We started off with telephone interviews, then face to face interviews and then we asked for proposals from our two favorites. I'll have to keep to keep you posted on this step because we are still in the process of asking questions and getting answers about the proposals. Hopefully, we will make up our minds soon!

Wednesday, March 18, 2009

La vie en vert

Okay, so I decided to write my blog in English and then one of the first things I talk about is a French tv show. I think it's because I know it is playing right now so it's in the back of my mind. As soon as my kids go to bed tonight, I'll be watching my show.

La vie en vert is BRILLIANT! It is actually the only tv show I watch on a regular basis. Right now, it plays on Wednesday nights at 7pm on Télé Québec. You can also go to the web site and watch any of their past episodes right from there. If you understand French and are interested in sustainable living, I highly recommend this show.

I love the setting of the show which is very urban-industrial, right in the old port of Montreal. They have discussions and info segments in old rundown, rusty buildings and beside big silos. It's an obvious ideological contrast with what they are discussing.

Every week, they have a couple "green" information segments, a couple eco-tips and sometimes they have eco-challenges. One that I particularly liked was when they asked a sub-urban family to try out vermi-composting, which is indoor composting with worms. The mother of the family was not impressed at all. : ) Other challenges I have seen include asking a professional make-up artist to try eco make-up, professional painters to try eco paints and families to try eco detergents for dishes and laundry. I've actually changed brands because of these challenges. (And I've been satisfied)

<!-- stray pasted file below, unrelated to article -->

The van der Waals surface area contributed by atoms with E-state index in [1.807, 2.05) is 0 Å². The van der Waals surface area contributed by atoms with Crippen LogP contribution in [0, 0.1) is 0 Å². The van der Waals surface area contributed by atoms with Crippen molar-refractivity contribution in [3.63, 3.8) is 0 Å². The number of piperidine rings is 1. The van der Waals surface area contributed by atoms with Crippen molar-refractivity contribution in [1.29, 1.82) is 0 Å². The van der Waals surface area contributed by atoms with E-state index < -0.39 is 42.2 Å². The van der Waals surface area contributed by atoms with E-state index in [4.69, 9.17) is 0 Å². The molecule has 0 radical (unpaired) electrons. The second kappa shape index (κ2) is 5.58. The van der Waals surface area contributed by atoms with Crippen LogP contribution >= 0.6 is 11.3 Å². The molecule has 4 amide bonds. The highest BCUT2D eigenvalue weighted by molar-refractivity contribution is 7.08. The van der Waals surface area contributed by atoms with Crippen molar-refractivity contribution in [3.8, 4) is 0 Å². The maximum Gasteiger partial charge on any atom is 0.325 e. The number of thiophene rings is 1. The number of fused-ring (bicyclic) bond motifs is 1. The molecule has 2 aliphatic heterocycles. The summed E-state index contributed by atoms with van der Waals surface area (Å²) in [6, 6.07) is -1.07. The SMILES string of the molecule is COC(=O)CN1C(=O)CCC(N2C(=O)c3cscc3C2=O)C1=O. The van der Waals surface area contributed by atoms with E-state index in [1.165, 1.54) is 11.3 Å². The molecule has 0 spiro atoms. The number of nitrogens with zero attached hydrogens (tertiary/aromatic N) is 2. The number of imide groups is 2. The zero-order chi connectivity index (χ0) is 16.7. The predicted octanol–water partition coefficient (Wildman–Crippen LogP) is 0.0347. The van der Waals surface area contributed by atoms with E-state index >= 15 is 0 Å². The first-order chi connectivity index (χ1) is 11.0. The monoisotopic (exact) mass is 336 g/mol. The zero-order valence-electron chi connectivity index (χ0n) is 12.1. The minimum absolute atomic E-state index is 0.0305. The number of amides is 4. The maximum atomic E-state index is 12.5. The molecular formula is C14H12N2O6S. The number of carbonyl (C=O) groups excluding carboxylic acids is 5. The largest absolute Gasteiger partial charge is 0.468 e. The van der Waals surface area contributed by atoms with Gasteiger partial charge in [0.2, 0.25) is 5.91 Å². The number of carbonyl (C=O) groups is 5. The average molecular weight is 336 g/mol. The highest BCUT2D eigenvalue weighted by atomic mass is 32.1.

I've checked out a few English shows that have the same general theme, but have found them pretty lame. La vie en vert on the other had is high quality, informative and even thought provoking. I hope you'll like it as much as I do!

Tuesday, March 17, 2009

What's the green idea?

So here we are, we actually own 100 acres of land. Did I mention that there is nothing on the land? We need to build a house.

My cousin is our major inspiration for this next project. She and her spouse bought a run down triplex in Montreal a few years back and renovated it. They did something I had never even heard of at the time: they made their renovation as environmentally friendly as they could. Here is a CMHC report on their house. There are SO many "green" things in their house it would be hard to list them all. Oh! But I must! Or at least, I'll try!

They started off by unbuilding the house and then rebuilding it with a lot of the materials they had saved from the deconstruction. They also went to scrap yards to find materials they could use. Re-use and recycle was definitely their moto!

Here they are in thier fabulous green kitchen

This house holds the first dual-flush toilet I ever saw, not a big deal by now, but it was at the time! Other water saving devices in the house include a front loading washer, a rain water capturing system and the little gizmo on their sink in the picture above. You know when you want a drink of water so you let the water run a minute? They have this little spout thing where they dump the clean water. It goes to the rain water cistern and they then use it for washing clothes and flushing toilets. Pretty neat I thought!

Any energy saving skeems in this house? How about a geo-thermal heat pump, right there in almost downtown Montreal! Solar water heating and a green roof. They also have the ability to turn off some of their plugs when they are not in use in order to cut down on phantom loads (electricity that is consumed by appliances even when they are turned off). I'll try to find pictures of their house and put up another post about it. It is such an inspiration for us that I really want to say more about it.